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What we should learn from Hong Kong, speaking dogs, cancel culture, life expectancy, and COVID updates
|Steven Wakabayashi||Jul 12|| 1|
Earlier this week, China passed a law empowering police cracking down on pro-democracy protests in Hong Kong. Residents have gone quiet and deleted their social media to hide. Hundreds of protesters have been arrested and are being prosecuted as threats against national security. In just days, democracy as it we know it has come crashing down for our Hong Kong brothers, sisters, and siblings.
Now, more than ever, our votes will be critical in how we will shape our country’s future. Register to vote, if you have not done so already, and get ready for our elections in November. Let’s heed the lessons from around the world and ensure that we take action to preserve our democracy. Our future depends on it.
Short email this week. Take care, and have a great week ahead.
The thing about cancel culture
This past week, hundreds of well-established figures including JK Rowling have banned together to write an open letter canceling cancel culture. While I agree with some issues of cancel culture, I’ve linked the Twitter feed with replies that shed light on problems with this. If we cannot hold influencers and people in power accountable, then what use is freedom of speech?
Richer, but still poor
“The United States is different. In nearly every other high-income country, people have both become richer over the last three decades and been able to enjoy substantially longer lifespans. But not in the United States. Even as average incomes have risen, much of the economic gains have gone to the affluent — and life expectancy has risen only three years since 1990. There is no other developed country that has suffered such a stark slowdown in lifespans.”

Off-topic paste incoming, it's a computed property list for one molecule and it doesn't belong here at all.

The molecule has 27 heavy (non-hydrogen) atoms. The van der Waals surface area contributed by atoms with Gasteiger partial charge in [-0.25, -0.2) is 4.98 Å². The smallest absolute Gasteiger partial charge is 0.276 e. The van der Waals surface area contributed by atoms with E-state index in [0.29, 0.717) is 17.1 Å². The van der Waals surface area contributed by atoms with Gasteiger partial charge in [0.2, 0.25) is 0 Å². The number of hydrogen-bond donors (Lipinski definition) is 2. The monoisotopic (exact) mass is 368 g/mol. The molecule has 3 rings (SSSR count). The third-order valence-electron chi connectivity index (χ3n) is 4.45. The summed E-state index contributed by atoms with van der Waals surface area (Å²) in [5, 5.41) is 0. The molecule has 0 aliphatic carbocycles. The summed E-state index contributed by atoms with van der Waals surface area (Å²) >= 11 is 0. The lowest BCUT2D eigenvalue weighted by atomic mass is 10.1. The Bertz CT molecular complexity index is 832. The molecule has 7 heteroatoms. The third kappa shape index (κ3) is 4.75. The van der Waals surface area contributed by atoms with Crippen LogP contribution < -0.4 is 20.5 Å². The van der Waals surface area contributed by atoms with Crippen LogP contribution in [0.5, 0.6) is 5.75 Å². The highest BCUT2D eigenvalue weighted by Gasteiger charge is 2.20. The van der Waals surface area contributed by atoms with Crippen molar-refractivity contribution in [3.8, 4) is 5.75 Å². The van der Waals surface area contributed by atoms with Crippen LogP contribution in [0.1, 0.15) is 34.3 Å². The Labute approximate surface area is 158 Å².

And updates on promising RNA vaccines. (fingers crossed)
"This promising — but unproven — new generation of vaccine technologies is based on deploying a tiny snip of genetic code called messenger RNA to trigger the immune system. It has never before been approved for use. But almost overnight, these cutting-edge RNA vaccine efforts have leaped forward as top candidates to fight covid-19. Some developers plan to have tens of millions of doses ready by the end of the year. Elegant in theory, efficacious in the laboratory but untested in the real world, the possible RNA vaccines are especially attractive because they might be cheaper, easier and faster to manufacture on a massive scale — at least one team boasts it could partner with producers in developing countries to provide millions of vials for as little as $5 a pop."
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